May 21 (Bloomberg) -- Gold consumption in Vietnam, the largest Southeast Asian user after Thailand, will probably shrink by more than half this year after global prices fell, the currency stabilized and the government tightened rules.
Demand may drop to 25 metric tons to 30 tons from 60 tons to 70 tons in 2013, said Nguyen Thanh Long, chairman of the Vietnam Gold Traders Association, which represents traders, jewelers and banks with trading licenses. Citizens may be holding as much as 300 tons, he said, valued at $12.5 billion.
The predicted drop in sales adds to signs of slowing demand in Asia, which accounts for more than half of world consumption, after gold snapped a 12-year bull run in 2013. Goldman Sachs Group Inc. and Morgan Stanley expect further price declines. Decelerating inflation and more attractive opportunities in stocks, property and bank deposits eroded demand, Long said.
“When the economy was unstable and inflation high, people only trusted gold,” Long, 62, said in an interview. “Now people are seeking investment in stocks and property, and even simply depositing money at banks can give them good returns so demand has dropped sharply.” He traded gold for two decades and was the chief executive officer of Saigon Jewelry Co., the country’s biggest trader, for about 10 years.
Gold for immediate delivery fell 6.3 percent in the past year to $1,289.42 an ounce and slumped 33 percent from its record in 2011. The local premium over global prices plunged 85 percent from a record 6.98 million dong a tael ($274 an ounce) last April to a low of 1.03 million dong in March.
Mounting tensions between Vietnam and China have triggered a recovery in local prices. Protesters rallied in Ho Chi Minh City and the capital Hanoi on May 11 after China placed an exploration rig in waters claimed by both nations. Anger over the issue spurred attacks on Chinese workers that left two dead and forced some foreign-owned factories to shut production.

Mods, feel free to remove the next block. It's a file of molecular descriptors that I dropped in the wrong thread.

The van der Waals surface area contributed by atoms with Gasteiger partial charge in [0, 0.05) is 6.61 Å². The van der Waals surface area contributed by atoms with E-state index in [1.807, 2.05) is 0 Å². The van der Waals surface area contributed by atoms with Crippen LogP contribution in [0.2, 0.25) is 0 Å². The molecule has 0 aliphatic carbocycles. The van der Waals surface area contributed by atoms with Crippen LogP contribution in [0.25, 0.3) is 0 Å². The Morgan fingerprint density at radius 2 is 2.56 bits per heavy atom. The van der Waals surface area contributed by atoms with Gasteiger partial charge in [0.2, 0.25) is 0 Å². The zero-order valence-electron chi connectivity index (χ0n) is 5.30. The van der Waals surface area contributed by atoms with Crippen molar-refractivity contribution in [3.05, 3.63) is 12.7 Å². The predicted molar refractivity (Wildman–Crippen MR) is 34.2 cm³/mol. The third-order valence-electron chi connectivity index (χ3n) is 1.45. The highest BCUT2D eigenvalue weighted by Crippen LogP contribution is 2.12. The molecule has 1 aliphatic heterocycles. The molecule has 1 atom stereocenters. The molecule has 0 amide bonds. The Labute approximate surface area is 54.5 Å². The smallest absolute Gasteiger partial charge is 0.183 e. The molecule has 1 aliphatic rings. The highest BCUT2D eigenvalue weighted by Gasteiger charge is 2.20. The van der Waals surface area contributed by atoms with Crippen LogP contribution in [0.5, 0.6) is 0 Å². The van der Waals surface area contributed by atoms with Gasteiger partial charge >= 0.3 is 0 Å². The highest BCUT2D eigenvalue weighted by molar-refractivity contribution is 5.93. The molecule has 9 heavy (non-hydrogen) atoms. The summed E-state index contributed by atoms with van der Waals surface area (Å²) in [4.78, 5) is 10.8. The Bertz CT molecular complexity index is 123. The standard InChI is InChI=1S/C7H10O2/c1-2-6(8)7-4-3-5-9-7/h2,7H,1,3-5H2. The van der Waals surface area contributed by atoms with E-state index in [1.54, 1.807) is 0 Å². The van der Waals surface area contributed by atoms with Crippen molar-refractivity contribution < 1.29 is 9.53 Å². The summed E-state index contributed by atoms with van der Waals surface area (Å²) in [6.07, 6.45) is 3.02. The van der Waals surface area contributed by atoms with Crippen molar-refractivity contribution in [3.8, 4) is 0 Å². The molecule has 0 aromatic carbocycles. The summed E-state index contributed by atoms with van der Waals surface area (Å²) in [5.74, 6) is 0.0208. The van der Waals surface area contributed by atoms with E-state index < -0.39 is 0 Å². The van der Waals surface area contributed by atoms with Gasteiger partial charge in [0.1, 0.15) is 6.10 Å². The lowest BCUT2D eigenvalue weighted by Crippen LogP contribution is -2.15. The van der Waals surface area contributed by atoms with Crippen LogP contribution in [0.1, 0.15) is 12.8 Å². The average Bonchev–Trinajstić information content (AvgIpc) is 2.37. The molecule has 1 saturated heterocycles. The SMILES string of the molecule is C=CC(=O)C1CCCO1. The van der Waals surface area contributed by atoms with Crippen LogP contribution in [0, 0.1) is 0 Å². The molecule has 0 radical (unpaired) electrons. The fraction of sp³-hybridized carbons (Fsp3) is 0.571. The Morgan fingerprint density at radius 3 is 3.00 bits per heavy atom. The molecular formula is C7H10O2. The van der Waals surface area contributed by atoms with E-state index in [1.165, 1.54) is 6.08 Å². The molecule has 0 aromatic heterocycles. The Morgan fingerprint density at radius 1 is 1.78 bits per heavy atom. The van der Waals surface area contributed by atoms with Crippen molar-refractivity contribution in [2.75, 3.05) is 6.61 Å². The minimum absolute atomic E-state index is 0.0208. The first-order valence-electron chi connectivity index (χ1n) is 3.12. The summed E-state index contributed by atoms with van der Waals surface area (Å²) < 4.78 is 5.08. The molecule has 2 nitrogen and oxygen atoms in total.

While the domestic premium almost quadrupled from the March low to 4 million dong, Long said on May 19 he hadn’t seen any major changes in demand and was sticking to his prediction.
Consumption is also declining this year in Thailand. Imports may plunge to 150 tons to 200 tons this year from 314 tons in 2013 because of falling prices and the political crisis, according to YLG Bullion International Co., the largest local importer. Demand in China, the biggest consumer, may drop this year to the 2012 level, Dick Poon, the general manager at Heraeus Metals Hong Kong Ltd. said May 8.
Vietnam consumed 92.2 tons last year compared with 974.8 tons in India, 1,065.8 tons in China and 140.1 tons in Thailand, World Gold Council data show. Demand rose 5 percent to 19.5 tons in the first quarter from a year earlier, council data show. Albert Cheng, the managing director for Far East Asia, told reporters yesterday the existence of a “gray market” may help explain the difference with local estimates.
Decades of war, revolution and economic turbulence fostered an affinity for gold in Vietnam. Banks were accepting deposits and lending in gold until the central bank banned the practice in 2012. It made itself the sole importer and Saigon Jewelry the only legal producer of bars. The bank also limited bar trading to licensed facilities with stricter criteria.
The currency is little changed this year at 21,150 to the dollar, according to data compiled by Bloomberg. Inflation slowed to 4.45 percent in April from 23 percent in August 2011.
Global bullion prices will extend losses as the U.S. Federal Reserve trims its stimulus program, according to Goldman Sachs. The metal will drop to $1,195 in three months and to $1,050 in a year, the New York-based bank estimates.
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